Guest Author - Julia Reed Zaic
I wish I knew how to type the sound of laughing out loud. “LOL” just doesn’t cut it. When I first saw the movie Lost in Translation, I must have been the only frequent business traveler in the theater. Let’s just say that I LOL-ed more than anyone. Between jet lag, strange hotel room features, clashes with colleagues, and trying to explain your surroundings to your family while they are a million miles away, frequent business travelers might feel that their past experiences were chronicled to make this movie.
The moment in the movie where “Charlotte” (Scarlett Johansen) perches in the window frame looking down at the Tokyo cityscape, is a common vantage point for the business traveler. Sometimes, that’s all you see of the city you are visiting. There’s no time to enjoy it from the streets. But the view from the top makes you feel that you’ve actually been somewhere other than in an airplane, a cab, an office, a conference room and the airport. Same with the scenes of city lights reflecting in the windows of a cab hailed at night. Sometimes that is the only reflection a city leaves on you while on the run. Yet there is a sense while looking up at those tall buildings from the back seat that makes you feel like a visitor and not just someone blowing through a city to get to your next appointment.
The scenes in the hospital where the kindness of strangers in an unfamiliar town makes the experience less uncomfortable is probably something to which some of us can relate. I once had to call a hotel physician while traveling out of state. What a scary experience. But it is amazing how nice people are when they sense the desperation in your ill voice while thousands of miles from home.
Have you ever called home like Bill Murray’s character did to share a good feeling or experience on your trip at a moment when your spouse is in the middle of the drudgery of domestic life? Makes you think you should have called some other time, or not at all. This movie will make you feel that someone understands the isolation that business travel and wrote a script based on your life. Ah, the bitter and the sweet of spending so much time on the road. Although you get to see it all, the job of traveling is in addition to the job you are performing while traveling. Sometimes it’s hard for our loved ones on the home front to understand that.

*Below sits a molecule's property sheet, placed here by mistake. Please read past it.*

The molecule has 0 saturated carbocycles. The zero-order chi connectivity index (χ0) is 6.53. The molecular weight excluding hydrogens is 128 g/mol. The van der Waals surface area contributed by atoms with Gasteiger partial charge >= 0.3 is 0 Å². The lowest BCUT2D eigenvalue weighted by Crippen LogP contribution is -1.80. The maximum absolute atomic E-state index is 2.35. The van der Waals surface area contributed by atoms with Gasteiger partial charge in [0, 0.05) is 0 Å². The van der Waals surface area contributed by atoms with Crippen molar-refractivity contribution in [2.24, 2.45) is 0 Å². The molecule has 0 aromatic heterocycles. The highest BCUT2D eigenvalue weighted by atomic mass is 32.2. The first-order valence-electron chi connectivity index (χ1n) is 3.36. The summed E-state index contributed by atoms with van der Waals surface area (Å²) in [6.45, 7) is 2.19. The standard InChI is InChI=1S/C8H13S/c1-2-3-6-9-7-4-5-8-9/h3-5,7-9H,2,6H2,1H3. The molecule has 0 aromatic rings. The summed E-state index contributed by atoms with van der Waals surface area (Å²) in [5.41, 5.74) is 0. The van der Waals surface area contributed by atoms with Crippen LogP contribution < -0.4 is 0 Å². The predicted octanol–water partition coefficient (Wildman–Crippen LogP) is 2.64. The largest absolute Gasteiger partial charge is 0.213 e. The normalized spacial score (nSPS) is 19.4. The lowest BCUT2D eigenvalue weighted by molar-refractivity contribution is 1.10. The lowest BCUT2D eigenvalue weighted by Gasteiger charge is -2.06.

Of course, then there is the recurring experience of waking up in your hotel room and not knowing where you are. Add to that a strange hotel “amenity” like curtains that open automatically letting the sun pour in all over your jetlagged body first thing in the morning. I choked on my popcorn laughing in the movie theater when this happened to Bill Murray’s character. It has actually happened to me. Or, what about the wake-up call that shocks you from sleep, especially if you didn’t request one? Such a simple detail, but such a unique comical experience…when it’s over of course. Bill Murray played that moment as if it were real, sleepy and stunned at the same time.
As in the movie, it helps to have terrific travel companions. Having delightful co-workers with whom you can travel often makes even the most hectic of trips enjoyable. With them you can share some of the occupational hazards that stem from business travel. It makes the journey that much easier, especially when visiting somewhere for the first time. The line in the movie: “Let’s never come here again, because it would never be as much fun” rings true each time I visit a new city and am fortunate enough to travel with the gems I call my colleagues. There is always a moment over a drink or a dinner where the end of the day laughter sets in and it becomes so clear how fortunate it is to have the life of a business traveler. It is a gift. There are exceptions, but mostly, it’s a gift.
Although I recommend the movie, I do not recommend re-enacting certain scenes, such as singing karaoke in a strange town with your collegues after so many cocktails. Even if you do it in Vegas, it's still business travel, so you will likely have to see these people again. Trust my advice on this one.
If you missed Lost In Translation in the theater, you can revisit it here.